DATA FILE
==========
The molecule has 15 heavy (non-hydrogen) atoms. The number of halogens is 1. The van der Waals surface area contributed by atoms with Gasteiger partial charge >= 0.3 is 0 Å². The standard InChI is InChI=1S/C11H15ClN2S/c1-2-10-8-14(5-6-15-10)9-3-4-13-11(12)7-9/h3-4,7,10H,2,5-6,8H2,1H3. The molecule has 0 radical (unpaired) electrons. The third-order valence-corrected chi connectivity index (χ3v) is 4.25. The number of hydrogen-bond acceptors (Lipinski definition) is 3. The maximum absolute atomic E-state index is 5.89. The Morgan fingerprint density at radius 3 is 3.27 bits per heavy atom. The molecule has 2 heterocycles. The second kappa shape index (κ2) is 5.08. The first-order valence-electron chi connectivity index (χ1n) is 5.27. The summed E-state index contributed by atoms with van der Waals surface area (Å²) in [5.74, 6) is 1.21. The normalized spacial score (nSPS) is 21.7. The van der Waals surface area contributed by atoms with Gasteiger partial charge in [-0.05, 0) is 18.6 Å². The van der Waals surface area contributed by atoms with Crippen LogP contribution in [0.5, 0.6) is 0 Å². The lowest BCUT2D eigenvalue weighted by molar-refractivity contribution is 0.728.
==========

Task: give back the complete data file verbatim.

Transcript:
The molecule has 15 heavy (non-hydrogen) atoms. The number of halogens is 1. The van der Waals surface area contributed by atoms with Gasteiger partial charge >= 0.3 is 0 Å². The standard InChI is InChI=1S/C11H15ClN2S/c1-2-10-8-14(5-6-15-10)9-3-4-13-11(12)7-9/h3-4,7,10H,2,5-6,8H2,1H3. The molecule has 0 radical (unpaired) electrons. The third-order valence-corrected chi connectivity index (χ3v) is 4.25. The number of hydrogen-bond acceptors (Lipinski definition) is 3. The maximum absolute atomic E-state index is 5.89. The Morgan fingerprint density at radius 3 is 3.27 bits per heavy atom. The molecule has 2 heterocycles. The second kappa shape index (κ2) is 5.08. The first-order valence-electron chi connectivity index (χ1n) is 5.27. The summed E-state index contributed by atoms with van der Waals surface area (Å²) in [5.74, 6) is 1.21. The normalized spacial score (nSPS) is 21.7. The van der Waals surface area contributed by atoms with Gasteiger partial charge in [-0.05, 0) is 18.6 Å². The van der Waals surface area contributed by atoms with Crippen LogP contribution in [0.5, 0.6) is 0 Å². The lowest BCUT2D eigenvalue weighted by molar-refractivity contribution is 0.728.